J. Michael Finger

Comments

Abstract
It is well known that the General Agreement on Tariffs and Trade contains two major components:
(1)
The trade liberalization component this includes the framework for trade negotiations and tariff bindings, the unconditional most-favored-nation rule, and the national treatment rule;
 
(2)
The mercantilistic component: this includes national rights to raise non-bound tariffs, to impose countervailing and antidumping duties, to exclude government procurement from national treatment, and so forth.
 
Gary C. Hufbauer

Institutional Arrangements for International Production

Frontmatter

11. Institutional Arrangements for Natural Resources

Abstract
World wide, institutional arrangements for natural resources have undergone a major redesign in the last twenty years. Property rights for reserves of oil and minerals have effectively gone over from international firms to the resource countries. For some renewable resources threatened by extinction such as endangered species new property rights have been established. The “High Sea”, the “res nullius” (Hugo Grotius 1601) or a non-property up to now, has different subsets of property titles attached to it such as the 200 mile economic zones, international fishing commissions and schemes for using the minerals of the sea bottom. Environmental scarcity — another aspect of nature’s resources — has forced the industrial nations to introduce major laws regulating the national use of the environment as a receptacle of waste. A series of transfrontier pollution problems like the acid rain in Europe or global issues such as the protection of the ozone layer still have to be solved. Eventually, property rights for the atmosphere or outer space will have to be developed.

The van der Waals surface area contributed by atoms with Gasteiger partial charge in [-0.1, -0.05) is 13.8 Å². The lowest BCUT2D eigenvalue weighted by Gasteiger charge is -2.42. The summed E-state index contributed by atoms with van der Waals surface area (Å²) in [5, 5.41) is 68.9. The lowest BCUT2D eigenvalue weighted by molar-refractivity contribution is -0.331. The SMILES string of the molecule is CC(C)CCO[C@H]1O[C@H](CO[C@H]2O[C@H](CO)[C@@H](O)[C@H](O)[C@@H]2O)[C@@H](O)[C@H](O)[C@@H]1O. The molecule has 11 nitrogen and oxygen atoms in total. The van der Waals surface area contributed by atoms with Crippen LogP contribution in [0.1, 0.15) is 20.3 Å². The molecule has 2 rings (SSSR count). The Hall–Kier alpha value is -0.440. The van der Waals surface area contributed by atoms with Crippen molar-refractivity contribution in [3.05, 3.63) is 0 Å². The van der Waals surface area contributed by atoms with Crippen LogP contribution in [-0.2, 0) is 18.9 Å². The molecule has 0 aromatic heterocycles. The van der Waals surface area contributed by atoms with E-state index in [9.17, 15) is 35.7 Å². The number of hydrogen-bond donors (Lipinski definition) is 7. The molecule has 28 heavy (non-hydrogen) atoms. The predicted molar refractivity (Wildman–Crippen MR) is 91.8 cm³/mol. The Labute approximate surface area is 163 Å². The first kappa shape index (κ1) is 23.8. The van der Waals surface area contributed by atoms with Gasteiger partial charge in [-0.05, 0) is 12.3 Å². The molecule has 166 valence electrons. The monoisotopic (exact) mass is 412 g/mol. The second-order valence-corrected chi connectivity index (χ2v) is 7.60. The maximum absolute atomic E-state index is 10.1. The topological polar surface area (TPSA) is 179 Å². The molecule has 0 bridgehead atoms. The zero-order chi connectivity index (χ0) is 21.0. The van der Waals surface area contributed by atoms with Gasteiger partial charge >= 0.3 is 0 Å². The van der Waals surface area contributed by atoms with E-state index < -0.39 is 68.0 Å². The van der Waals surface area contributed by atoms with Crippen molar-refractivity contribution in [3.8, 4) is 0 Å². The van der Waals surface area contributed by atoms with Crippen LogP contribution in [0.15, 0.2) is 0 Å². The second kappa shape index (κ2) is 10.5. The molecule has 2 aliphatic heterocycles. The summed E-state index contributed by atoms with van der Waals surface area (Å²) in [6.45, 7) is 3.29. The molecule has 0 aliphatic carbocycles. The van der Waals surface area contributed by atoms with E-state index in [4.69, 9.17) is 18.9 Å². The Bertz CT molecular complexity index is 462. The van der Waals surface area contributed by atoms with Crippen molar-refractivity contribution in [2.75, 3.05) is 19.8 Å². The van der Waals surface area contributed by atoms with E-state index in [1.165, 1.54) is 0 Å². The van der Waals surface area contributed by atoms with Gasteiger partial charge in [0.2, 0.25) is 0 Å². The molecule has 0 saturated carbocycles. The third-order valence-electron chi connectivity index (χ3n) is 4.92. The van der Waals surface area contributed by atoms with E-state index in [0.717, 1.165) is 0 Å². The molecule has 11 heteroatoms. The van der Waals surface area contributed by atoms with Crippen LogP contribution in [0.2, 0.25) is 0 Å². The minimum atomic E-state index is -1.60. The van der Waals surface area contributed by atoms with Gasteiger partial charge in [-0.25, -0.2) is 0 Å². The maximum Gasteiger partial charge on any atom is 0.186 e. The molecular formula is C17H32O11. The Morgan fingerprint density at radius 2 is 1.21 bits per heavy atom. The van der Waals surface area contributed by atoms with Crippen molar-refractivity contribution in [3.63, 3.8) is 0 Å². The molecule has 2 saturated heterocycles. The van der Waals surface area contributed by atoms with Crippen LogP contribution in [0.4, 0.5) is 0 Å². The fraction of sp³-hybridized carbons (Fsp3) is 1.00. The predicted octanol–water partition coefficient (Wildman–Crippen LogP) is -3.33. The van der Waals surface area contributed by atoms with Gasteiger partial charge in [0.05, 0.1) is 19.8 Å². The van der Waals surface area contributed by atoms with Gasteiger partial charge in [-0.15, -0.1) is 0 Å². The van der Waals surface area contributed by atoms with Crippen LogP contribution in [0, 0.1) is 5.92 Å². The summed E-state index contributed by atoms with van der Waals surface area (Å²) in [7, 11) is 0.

Horst Siebert